Georgia industry appointments update - 11/13/2006 – NMP Skip to main content

Georgia industry appointments update - 11/13/2006

National Mortgage Professional
Nov 12, 2006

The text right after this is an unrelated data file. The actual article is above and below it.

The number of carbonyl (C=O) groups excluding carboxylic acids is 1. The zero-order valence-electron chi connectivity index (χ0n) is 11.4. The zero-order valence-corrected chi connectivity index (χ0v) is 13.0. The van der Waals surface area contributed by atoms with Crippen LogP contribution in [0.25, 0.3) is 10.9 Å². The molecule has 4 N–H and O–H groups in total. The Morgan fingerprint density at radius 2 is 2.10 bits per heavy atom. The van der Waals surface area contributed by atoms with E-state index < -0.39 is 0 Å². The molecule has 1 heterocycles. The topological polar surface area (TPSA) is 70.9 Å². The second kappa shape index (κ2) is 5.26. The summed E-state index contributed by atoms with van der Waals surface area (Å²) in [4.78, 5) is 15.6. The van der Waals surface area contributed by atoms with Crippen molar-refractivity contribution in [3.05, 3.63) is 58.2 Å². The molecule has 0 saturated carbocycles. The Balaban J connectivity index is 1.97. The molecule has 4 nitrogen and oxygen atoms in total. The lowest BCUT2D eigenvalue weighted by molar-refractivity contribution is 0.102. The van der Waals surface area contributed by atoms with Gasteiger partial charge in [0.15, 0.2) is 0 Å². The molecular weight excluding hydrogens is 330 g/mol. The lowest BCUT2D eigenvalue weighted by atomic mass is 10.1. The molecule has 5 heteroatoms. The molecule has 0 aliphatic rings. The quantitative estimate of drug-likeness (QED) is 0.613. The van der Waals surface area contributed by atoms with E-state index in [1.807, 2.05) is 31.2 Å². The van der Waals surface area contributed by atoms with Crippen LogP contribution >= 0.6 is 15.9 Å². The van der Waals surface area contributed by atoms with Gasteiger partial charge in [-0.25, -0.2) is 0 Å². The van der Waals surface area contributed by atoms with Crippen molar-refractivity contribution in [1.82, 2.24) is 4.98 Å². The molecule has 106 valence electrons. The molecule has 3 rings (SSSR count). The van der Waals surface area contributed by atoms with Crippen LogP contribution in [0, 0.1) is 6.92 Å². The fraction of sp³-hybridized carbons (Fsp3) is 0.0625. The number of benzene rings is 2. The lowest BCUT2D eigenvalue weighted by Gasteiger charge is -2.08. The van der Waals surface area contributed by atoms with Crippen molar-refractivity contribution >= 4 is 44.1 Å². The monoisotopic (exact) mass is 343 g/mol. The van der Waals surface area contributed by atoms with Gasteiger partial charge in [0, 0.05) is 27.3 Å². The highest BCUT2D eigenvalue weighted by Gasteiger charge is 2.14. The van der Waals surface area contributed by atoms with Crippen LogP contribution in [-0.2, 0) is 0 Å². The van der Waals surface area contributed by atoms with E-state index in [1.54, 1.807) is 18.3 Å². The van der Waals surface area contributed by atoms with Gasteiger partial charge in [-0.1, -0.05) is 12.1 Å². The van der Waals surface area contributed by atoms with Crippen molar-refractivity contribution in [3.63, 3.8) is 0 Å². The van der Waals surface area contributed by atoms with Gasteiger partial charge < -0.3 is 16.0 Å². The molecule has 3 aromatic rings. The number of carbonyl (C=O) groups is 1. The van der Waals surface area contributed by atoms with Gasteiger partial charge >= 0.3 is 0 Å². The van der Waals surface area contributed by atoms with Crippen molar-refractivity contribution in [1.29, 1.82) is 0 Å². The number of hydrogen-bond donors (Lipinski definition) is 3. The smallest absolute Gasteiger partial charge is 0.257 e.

The top three mistakes most originators make while networkingBrian Hilliardmarketing, leads, networking Over the past few months, I've seen a developing trend of more and more originators using networking as a viable means for getting more business. And I don't know if the death of the refi market had anything to do with it, or maybe it was the growing public skepticism as it relates to mainstream marketing. Either way, it seems like the folks I'm talking to are getting out of the office, signing up for some networking events and meeting new prospects. So if you're new to the world of networking or have tried it in the past, but it just hasn't worked out as well as you'd hoped, here's a quick little primer to help you avoid some of the more common mistakes I see most originators make. Networking mistake #3: "Hunting" for new business Dr. Ivan Misner, president and CEO of Business Networking International, made a great point during a presentation when he said, "Networking is about farming for new contacts - not hunting them." Throughout his speech, he said that most people go about networking similar to the way our cave-dwelling ancestors did when hunting for food - aggressively and carrying a big stick. And I'd say the same is true of originators. In other words, most loan officers are so busy looking to make the big sale or meet the right agent that they approach networking simply as an exercise in sifting through enough people until they find the big score or the perfect client, the ideal prospect or agent who can literally turn their business around. They don't have time for regular people like you and me because they're too busy looking for the person who's ready to finance their home right now. This is what Dr. Misner referred to as hunting for business. On the other hand, farming for contacts requires a much different approach for building your business. These folks aren't looking for the right person at any one event, but instead are eager to plant a relationship seed with anyone they meet. It's great if that relationship grows into a deal, but if not, then that's fine too. They know that building their business through networking is like planting a garden and waiting to see what develops. They recognize that hunting might be a faster way for the quick kill sale, but in the long run, people aren't going to trust the financing of one of their largest personal assets to someone they met one time. And believe me, if you're an originator who is looking to get more business while networking, making this distinction is absolutely crucial. When you network and meet people for the first time, you want to plant the seeds for an ongoing relationship. You shouldn't be interested in whether this person is ready to finance their home right now, but instead, remain focused on what you can do to develop a rapport. Maybe it's a quick piece of advice for someone who's not actively in the market, but is open to new ideas on how someone with past credit issues can still get a home. Or maybe taking a minute to learn about this other person's business and then pointing him in the direction of someone who could move him forward. In other words, you want to become more people-focused as opposed to being sales-driven when networking and making new contacts. That's the difference between the originator who's hunting for a potential customer and someone who's willing to let the relationship grow. And don't worry, farming for contacts doesn't mean we lose track of revenue or how we can get more business. As a matter of fact, it's quite the opposite, because when the event is over and you're back at the office, you'll have plenty of time to shift gears and prioritize your new contacts into two groups: - People who are legitimately interested in using your servicessay over the next 90 days (and therefore warrant more of your time); and - Those who receive a nice little e-mail saying it was good talking to them and if you can ever help them out in the future to please let you know. Networking mistake #2: Lack of a solid networking strategy How does the saying go? "If you don't know where you're going, any road will take you there." And believe me, when it comes to networking, not having a strategy is like shooting in the dark and having no earthly idea where your target might be. But by having a game plan of where you network, you eliminate the risk of just spinning your wheels at the wrong events since you've predetermined your prospects and where they're most likely to be. As an example, let's say you wanted to meet more Realtors? A great place to start would be your local chapter of the Women's Council of Realtors (WCR). Not only do these chapters meet each month, but they're not as well known by other affiliates who might be trying to meet the same agents as you are. Another good place to network is your state affiliate of the National Association of Realtors. I prefer the WCR to the state affiliate just because there's a lot less competition for the agents, but these venues are a virtual hotbed of Realtor activity. On the other hand, let's say you're trying to meet more retail clients before they've hooked up with an agent (and another loan officer). Then your network strategy would lead you to the Chamber of Commerce, local business associations and even political fundraising events as the elections grow near. Either way, you've identified the prospects you want to meet and put yourself in an ideal position for meeting more of those people. And take my word for it, that's a much easier way to build your business than just chasing your tail, hoping to find the next right prospect. Networking mistake #1: Viewing networking as a one-time event Part of the challenge is the misconception that networking is about meeting a bunch of new people. In other words, I've seen originators who are more concerned with how many business cards they collected rather than the number of contacts they followed up with after the fact, which is the exact wrong approach to take while networking. You see, if you meet a bunch of good contacts but you don't follow up with those folks after the event, then I'd say you didn't really network. You got out of the house. You met some nice people. But in terms of networking and creating valuable referral partners down the road, no, you didn't really network. I don't know about you, but I'm not referring (or giving) anybody any business after meeting them just one time. That's why you hear about people who go out networking one or two times, work the room, and then when no business comes out of it, they say that networking isn't for them. But in truth, they didn't actually network the right way. You see, networking is about giving yourself an opportunity for a lasting business relationship. It's about giving yourself a chance to get (and give) some referral business. It's not a one-time, shot-in-the-dark deal where you hope to find the right client, which is where I see a lot of less successful originators make their mistakes. So if you're new to the game of networking or haven't had it work for you in the past, I'd encourage you to take a look at some of these mistakes and see if you weren't inadvertently shooting yourself in the foot. Because once you're able to iron out a few of these areas, I think you'll find networking to be one of the most profitable and rewarding ways to build your business. As a motivational speaker and author of the book "Networking Like a Pro!" Brian Hilliard is recognized as an authority on showing busy originators how to get more business from everyone they meet. He may be reached at (404) 434-2826, e-mail [email protected] or visit www.agitoconsulting.com.